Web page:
Also thrown into the mix is the “no more room” factor.  Many of our members have been growing rhododendrons for a long time and have an extensive collection of cultivars.  They have run out of room in their gardens for more plants.  To add a new plant requires that an existing plant be removed and it can be difficult to decide which plant must go.  I know of garden where its owner had collected all the newest, best hybrids back in the 60’s and 70’s and had a fabulous garden, a must see on any garden tour.  He stopped collecting because he had no more room and couldn’t get rid of any of “his children”.  Over time, those newest, best hybrids didn’t turn out so well.  Remembering the effort he put into acquiring the plants, he just couldn’t get rid of any. So he ended up with a collection of overgrown, ho-hum plants that didn’t compare with what is available now in the 21st century. The garden became old, outdated and uninteresting.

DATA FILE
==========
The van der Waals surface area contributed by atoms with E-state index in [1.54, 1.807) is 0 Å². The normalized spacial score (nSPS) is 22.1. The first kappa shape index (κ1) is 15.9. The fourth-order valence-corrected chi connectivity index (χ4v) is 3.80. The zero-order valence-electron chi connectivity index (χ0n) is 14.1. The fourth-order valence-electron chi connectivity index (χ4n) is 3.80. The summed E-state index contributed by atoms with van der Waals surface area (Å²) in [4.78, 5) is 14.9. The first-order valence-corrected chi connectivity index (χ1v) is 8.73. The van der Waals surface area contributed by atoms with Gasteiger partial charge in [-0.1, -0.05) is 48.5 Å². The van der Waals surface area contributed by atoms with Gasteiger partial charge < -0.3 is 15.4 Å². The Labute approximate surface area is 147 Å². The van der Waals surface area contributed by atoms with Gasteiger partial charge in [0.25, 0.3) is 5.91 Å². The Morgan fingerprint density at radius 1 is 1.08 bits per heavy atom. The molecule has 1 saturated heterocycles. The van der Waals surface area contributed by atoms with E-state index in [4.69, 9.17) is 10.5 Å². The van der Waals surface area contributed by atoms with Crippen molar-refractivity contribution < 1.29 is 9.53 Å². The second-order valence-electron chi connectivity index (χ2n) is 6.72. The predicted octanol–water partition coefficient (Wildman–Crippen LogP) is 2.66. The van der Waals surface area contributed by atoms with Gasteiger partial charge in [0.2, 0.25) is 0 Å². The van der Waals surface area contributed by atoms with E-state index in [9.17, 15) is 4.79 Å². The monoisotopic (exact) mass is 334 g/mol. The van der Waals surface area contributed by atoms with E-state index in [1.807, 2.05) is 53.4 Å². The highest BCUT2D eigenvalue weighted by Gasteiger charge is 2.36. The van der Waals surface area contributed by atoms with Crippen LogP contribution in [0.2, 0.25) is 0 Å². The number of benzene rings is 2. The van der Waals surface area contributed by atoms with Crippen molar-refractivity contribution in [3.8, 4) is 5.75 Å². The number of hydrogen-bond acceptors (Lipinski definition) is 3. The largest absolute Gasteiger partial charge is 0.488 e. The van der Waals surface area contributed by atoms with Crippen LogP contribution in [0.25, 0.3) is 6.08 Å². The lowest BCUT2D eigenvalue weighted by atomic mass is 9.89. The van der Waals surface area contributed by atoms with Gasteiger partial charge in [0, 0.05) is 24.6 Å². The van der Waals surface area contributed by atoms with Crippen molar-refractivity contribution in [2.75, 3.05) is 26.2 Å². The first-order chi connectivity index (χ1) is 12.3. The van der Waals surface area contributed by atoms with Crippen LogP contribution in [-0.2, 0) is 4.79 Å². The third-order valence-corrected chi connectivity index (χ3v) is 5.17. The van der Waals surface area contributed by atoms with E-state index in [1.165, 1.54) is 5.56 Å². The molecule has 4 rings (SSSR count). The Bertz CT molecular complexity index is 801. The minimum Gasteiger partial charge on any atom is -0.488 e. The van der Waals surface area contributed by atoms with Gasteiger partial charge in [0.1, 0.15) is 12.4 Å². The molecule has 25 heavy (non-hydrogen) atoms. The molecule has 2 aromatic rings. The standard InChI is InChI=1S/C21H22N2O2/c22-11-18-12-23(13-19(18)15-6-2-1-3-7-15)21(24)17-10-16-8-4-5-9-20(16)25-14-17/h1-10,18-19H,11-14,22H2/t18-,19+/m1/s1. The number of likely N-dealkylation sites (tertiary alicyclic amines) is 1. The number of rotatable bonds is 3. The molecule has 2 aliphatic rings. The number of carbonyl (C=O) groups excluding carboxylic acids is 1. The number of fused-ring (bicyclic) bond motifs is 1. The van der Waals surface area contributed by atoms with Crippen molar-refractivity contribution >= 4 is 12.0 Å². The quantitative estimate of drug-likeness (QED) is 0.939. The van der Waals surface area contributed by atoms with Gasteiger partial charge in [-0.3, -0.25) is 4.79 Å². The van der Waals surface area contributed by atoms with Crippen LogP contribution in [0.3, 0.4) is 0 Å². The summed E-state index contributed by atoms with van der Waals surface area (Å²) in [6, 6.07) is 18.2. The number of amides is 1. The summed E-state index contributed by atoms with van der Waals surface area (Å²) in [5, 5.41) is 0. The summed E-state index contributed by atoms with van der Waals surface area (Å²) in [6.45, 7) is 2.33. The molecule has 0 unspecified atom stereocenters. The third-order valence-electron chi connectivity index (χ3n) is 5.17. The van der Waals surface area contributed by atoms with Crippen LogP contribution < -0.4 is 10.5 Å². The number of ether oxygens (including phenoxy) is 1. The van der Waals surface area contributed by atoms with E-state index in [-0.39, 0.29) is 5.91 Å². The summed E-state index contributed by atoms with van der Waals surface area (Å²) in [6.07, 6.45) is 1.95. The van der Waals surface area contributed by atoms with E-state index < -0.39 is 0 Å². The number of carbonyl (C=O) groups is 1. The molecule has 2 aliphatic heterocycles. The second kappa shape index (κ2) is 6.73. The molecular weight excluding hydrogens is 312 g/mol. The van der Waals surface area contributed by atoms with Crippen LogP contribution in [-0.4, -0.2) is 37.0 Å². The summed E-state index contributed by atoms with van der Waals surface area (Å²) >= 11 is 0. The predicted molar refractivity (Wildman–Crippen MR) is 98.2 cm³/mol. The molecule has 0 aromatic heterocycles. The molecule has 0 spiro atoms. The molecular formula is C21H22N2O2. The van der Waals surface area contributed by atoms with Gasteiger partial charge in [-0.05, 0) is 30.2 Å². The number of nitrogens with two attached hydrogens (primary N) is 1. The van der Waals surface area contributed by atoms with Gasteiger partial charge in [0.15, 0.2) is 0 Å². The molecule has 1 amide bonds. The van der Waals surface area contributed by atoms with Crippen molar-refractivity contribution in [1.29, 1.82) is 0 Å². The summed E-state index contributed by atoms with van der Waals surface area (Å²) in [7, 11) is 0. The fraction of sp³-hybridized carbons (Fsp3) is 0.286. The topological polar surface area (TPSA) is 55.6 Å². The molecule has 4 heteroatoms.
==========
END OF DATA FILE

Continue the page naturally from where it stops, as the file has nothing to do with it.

I can remember back in the late 60’s a new plant was named ‘Ben Mosely’.  Everyone wanted it. It had a flawless reputation: beautiful, large truss, great foliage and leaf retention that gave the plant a dense, full appearance.  I was able to beg a cutting of it.  I rooted it and after a few years took cuttings of it and ended up with 5 or 6 plants.  Well after 35 years the plants were enormous and took up a third of my front garden.  The cultivar that was at one time so revered and desired had lost its glow.  Last spring I cut all but one down to make room for new cultivars.

In the good old days, people seeked out and found the ARS chapter and became members.  Now things have changed 180 degrees. We must go out and find the people.  Even though I have written in the past of my “unease” with rhododendron flower shows, the show is an easy and direct way to attract members3.  Visitors who seem very interested in the entries, or who ask a lot of questions at an information booth should be approached and asked about membership.  An offer to visit the garden of someone who is having a problem with their rhododendrons is a great way to break the ice and get them interested in membership.

Giving talks to garden clubs and civic meetings is another way to introduce the gardening public to rhododendrons.  The important thing is that we must do something. Sitting back and doing nothing is inviting slow death.